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motura, ‘such as would stir.’ Arma here has a trace of the wider use proper to its etymology (ar-, to fit, join closely, as in armus, artus, “ἀραρίσκω”, etc.), corresponding to ‘implement,’ ‘instrument.’ Cf. XI. 34, “operisque relinquunt arma sui... sarculaque, rastrique graves, longique ligones”, Virg. Georg.I. 160, “quae sint duris agrestibus arma”, id. Virg. Aen.I. 777, Cerealia arma (the hand-mill), ib. V. 15 (where see Conington, who gives other passages, and thinks that Virgil's frequent use may have been suggested by the corresponding use of “ὅπλα”), Hor. A. P.379-80, “campestribus abstinet armis, indoctusque pilae discive trochive quiescit”, id. Hor. C. I. viii. 10-12.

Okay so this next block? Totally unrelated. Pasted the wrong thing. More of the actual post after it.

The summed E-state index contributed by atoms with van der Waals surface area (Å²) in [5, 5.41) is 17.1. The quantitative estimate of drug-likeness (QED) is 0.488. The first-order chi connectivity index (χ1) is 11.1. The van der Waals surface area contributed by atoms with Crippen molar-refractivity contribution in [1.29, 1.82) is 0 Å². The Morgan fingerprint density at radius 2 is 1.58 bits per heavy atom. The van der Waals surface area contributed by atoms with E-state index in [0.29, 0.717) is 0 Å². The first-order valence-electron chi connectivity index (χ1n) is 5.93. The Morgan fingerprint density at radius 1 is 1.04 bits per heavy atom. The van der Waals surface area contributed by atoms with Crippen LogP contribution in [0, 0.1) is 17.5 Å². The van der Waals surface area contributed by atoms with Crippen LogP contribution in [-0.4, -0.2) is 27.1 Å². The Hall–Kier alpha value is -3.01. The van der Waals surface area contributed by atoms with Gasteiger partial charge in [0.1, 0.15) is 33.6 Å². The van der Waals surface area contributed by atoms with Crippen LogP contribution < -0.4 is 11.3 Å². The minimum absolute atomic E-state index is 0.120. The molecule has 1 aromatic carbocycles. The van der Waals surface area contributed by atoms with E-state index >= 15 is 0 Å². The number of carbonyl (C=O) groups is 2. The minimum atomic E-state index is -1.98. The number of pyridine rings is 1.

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hide References (4 total)
  • Commentary references from this page (4):
    • Ovid, Metamorphoses, 11.34
    • Vergil, Aeneid, 1.777
    • Vergil, Georgics, 1.160
    • Horace, Ars Poetica, 379
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